“Today, the iPhone is one of the most successful products in history, and Apple has thousands of engineers working to keep it competitive,” Kif Leswing writes for Business Insider. “But before it launched, it was developed by a relatively small team of engineers working in complete secrecy.”
“One of those engineers was Ken Kocienda, who developed the iPhone’s software keyboard,” Leswing writes. “It was one of the first touchscreen smartphone keyboards, and most likely the one that made them break into mainstream usage.”
“In person, Kocienda comes across as thoughtful and stylish, as you’d expect from a former Apple designer,” Leswing writes. “He spoke about his former bosses at Apple, CEO Steve Jobs and Scott Forstall, the software boss who was pushed out in 2012; what it feels like to make a breakthrough on a product; and how Apple has changed since the pre-iPhone days.”
The way that Apple worked is different, I think, than a lot of people think.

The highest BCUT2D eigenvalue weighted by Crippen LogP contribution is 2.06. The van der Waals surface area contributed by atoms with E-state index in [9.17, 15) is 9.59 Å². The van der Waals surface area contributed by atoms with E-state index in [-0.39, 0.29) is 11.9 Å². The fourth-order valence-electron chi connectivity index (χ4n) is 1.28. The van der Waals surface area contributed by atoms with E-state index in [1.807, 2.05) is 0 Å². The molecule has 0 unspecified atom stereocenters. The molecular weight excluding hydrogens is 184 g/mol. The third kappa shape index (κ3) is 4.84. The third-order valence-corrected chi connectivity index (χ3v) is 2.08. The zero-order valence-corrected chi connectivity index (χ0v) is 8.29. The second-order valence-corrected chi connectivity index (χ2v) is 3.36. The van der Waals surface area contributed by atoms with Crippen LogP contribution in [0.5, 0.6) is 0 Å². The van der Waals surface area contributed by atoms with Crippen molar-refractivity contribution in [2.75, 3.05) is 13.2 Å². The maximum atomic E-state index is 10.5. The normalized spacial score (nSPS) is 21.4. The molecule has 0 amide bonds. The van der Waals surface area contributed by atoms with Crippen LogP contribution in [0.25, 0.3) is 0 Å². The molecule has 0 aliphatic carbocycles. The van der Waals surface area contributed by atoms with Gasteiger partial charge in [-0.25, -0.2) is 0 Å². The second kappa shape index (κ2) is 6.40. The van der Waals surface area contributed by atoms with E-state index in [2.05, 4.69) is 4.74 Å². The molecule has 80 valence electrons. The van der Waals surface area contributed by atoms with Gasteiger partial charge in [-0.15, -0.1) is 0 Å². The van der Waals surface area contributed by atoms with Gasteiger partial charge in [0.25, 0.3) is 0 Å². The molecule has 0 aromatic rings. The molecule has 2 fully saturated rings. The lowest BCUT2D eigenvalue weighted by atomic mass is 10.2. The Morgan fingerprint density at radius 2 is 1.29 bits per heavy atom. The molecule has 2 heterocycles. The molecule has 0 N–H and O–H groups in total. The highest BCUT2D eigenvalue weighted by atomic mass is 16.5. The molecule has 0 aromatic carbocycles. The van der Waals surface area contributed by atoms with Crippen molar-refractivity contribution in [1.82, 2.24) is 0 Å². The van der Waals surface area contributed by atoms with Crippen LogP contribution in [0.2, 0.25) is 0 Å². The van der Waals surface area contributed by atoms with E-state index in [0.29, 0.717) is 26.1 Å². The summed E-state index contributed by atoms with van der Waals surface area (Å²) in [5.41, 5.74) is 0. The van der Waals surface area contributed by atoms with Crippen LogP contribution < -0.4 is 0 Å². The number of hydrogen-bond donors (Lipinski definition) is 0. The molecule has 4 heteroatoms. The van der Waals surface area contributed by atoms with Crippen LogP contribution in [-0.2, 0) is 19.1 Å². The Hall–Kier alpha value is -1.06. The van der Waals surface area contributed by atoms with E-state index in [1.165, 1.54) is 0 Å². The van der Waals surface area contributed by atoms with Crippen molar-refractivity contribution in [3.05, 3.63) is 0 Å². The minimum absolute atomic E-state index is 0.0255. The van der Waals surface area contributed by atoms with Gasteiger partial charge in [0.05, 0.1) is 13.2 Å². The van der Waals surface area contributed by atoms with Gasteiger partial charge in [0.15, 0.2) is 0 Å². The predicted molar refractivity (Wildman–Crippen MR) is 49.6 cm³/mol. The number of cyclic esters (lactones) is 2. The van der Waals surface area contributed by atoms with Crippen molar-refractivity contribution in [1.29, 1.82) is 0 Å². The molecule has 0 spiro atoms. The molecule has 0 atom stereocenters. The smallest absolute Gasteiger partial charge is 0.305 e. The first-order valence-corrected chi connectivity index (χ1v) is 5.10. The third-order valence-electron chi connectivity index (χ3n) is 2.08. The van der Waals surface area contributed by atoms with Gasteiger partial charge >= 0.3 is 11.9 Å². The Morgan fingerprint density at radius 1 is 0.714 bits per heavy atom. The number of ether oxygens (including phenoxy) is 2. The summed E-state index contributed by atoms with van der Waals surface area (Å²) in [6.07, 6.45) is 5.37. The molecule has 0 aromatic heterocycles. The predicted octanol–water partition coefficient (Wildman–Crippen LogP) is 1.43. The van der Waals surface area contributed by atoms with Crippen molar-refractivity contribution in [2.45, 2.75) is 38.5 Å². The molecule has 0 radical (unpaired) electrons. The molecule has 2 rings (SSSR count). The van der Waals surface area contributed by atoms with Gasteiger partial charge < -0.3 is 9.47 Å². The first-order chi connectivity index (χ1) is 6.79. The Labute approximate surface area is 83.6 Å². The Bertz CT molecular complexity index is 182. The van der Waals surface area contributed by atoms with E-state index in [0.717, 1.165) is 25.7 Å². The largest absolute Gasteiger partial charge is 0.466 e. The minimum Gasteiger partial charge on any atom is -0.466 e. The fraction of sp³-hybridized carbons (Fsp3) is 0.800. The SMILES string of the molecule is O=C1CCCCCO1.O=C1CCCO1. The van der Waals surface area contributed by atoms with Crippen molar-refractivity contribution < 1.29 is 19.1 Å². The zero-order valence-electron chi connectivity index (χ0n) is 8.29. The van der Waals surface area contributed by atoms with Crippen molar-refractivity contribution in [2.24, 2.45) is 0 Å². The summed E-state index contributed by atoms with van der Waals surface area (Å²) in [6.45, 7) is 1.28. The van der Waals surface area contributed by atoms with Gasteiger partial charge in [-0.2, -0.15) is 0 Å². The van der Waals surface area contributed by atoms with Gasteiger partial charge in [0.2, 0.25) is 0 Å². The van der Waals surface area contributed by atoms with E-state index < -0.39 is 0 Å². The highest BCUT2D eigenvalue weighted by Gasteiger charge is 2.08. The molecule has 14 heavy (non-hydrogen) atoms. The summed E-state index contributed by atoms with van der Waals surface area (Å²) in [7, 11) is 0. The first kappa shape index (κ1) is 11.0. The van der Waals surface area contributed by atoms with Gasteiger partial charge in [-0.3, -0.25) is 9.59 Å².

Steve didn’t write code. He didn’t design icons or graphics. He didn’t. Steve was an editor. He sent the assignments. He communicated what he wanted: “I want a software keyboard,” in this case. And then he evaluated the work that came back, right, and so he was looking for people to provide original answers for the questions that he asked. But then he’d be very, very tough as an editor.
His evaluations could be really intimidating if he didn’t like something, but, you know, that was his role. I had a role in there as well, which was to go away and figure out how to make this touchscreen software keyboard work. So it was a long process. — Ken Kocienda
Much more in the full interview – recommended – here.
MacDailyNews Take: We can almost hear Steve yelling, “Damn autocorrect!”
Would that Apple had a singular editor in the vein of Steve Jobs once again.
I Invented the iPhone’s autocorrect. Sorry about that, and you’re welcome – September 4, 2018
[Thanks to MacDailyNews Readers “Fred Mertz” and “TJ” for the heads up.]